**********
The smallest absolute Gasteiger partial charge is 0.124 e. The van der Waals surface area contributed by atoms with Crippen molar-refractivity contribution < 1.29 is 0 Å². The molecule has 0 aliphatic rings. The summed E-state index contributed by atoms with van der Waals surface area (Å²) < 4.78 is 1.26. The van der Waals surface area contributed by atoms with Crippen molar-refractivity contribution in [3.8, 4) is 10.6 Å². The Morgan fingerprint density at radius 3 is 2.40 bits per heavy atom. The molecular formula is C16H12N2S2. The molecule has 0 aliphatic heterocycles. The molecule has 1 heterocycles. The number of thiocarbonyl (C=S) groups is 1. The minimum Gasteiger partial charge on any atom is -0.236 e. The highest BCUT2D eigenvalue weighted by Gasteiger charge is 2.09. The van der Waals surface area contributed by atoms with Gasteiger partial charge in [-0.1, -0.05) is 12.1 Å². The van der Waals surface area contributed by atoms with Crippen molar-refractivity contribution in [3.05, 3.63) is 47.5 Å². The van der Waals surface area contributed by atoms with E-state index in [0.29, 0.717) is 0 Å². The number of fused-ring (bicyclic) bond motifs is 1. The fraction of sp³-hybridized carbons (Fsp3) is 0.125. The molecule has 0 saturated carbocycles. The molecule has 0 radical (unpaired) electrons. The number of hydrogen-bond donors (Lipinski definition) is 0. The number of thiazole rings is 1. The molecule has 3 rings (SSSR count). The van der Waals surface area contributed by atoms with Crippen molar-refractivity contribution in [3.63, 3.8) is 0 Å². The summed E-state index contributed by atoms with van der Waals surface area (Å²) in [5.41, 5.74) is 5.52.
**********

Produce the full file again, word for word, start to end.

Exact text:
The smallest absolute Gasteiger partial charge is 0.124 e. The van der Waals surface area contributed by atoms with Crippen molar-refractivity contribution < 1.29 is 0 Å². The molecule has 0 aliphatic rings. The summed E-state index contributed by atoms with van der Waals surface area (Å²) < 4.78 is 1.26. The van der Waals surface area contributed by atoms with Crippen molar-refractivity contribution in [3.8, 4) is 10.6 Å². The Morgan fingerprint density at radius 3 is 2.40 bits per heavy atom. The molecular formula is C16H12N2S2. The molecule has 0 aliphatic heterocycles. The molecule has 1 heterocycles. The number of thiocarbonyl (C=S) groups is 1. The minimum Gasteiger partial charge on any atom is -0.236 e. The highest BCUT2D eigenvalue weighted by Gasteiger charge is 2.09. The van der Waals surface area contributed by atoms with Gasteiger partial charge in [-0.1, -0.05) is 12.1 Å². The van der Waals surface area contributed by atoms with Crippen molar-refractivity contribution in [3.05, 3.63) is 47.5 Å². The van der Waals surface area contributed by atoms with E-state index in [0.29, 0.717) is 0 Å². The number of fused-ring (bicyclic) bond motifs is 1. The fraction of sp³-hybridized carbons (Fsp3) is 0.125. The molecule has 0 saturated carbocycles. The molecule has 0 radical (unpaired) electrons. The number of hydrogen-bond donors (Lipinski definition) is 0. The number of thiazole rings is 1. The molecule has 3 rings (SSSR count). The van der Waals surface area contributed by atoms with Crippen molar-refractivity contribution in [3.63, 3.8) is 0 Å². The summed E-state index contributed by atoms with van der Waals surface area (Å²) in [5.41, 5.74) is 5.52.